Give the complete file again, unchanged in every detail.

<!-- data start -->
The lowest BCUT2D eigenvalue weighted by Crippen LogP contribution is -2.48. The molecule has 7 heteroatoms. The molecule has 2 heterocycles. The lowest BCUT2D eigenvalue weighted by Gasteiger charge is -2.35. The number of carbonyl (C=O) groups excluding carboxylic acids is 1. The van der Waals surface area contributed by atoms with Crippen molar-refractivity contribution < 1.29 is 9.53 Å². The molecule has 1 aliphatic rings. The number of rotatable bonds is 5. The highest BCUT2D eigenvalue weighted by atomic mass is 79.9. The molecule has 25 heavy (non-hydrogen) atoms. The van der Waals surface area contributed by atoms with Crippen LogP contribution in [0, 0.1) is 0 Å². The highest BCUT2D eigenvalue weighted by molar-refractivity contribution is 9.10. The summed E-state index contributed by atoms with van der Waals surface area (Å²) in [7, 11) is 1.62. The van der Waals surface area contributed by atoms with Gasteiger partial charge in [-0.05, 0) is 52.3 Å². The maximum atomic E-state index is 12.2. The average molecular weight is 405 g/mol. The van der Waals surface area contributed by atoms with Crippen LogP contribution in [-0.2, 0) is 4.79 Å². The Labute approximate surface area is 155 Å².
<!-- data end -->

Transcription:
The lowest BCUT2D eigenvalue weighted by Crippen LogP contribution is -2.48. The molecule has 7 heteroatoms. The molecule has 2 heterocycles. The lowest BCUT2D eigenvalue weighted by Gasteiger charge is -2.35. The number of carbonyl (C=O) groups excluding carboxylic acids is 1. The van der Waals surface area contributed by atoms with Crippen molar-refractivity contribution < 1.29 is 9.53 Å². The molecule has 1 aliphatic rings. The number of rotatable bonds is 5. The highest BCUT2D eigenvalue weighted by atomic mass is 79.9. The molecule has 25 heavy (non-hydrogen) atoms. The van der Waals surface area contributed by atoms with Crippen LogP contribution in [0, 0.1) is 0 Å². The highest BCUT2D eigenvalue weighted by molar-refractivity contribution is 9.10. The summed E-state index contributed by atoms with van der Waals surface area (Å²) in [7, 11) is 1.62. The van der Waals surface area contributed by atoms with Gasteiger partial charge in [-0.05, 0) is 52.3 Å². The maximum atomic E-state index is 12.2. The average molecular weight is 405 g/mol. The van der Waals surface area contributed by atoms with Crippen LogP contribution in [-0.2, 0) is 4.79 Å². The Labute approximate surface area is 155 Å².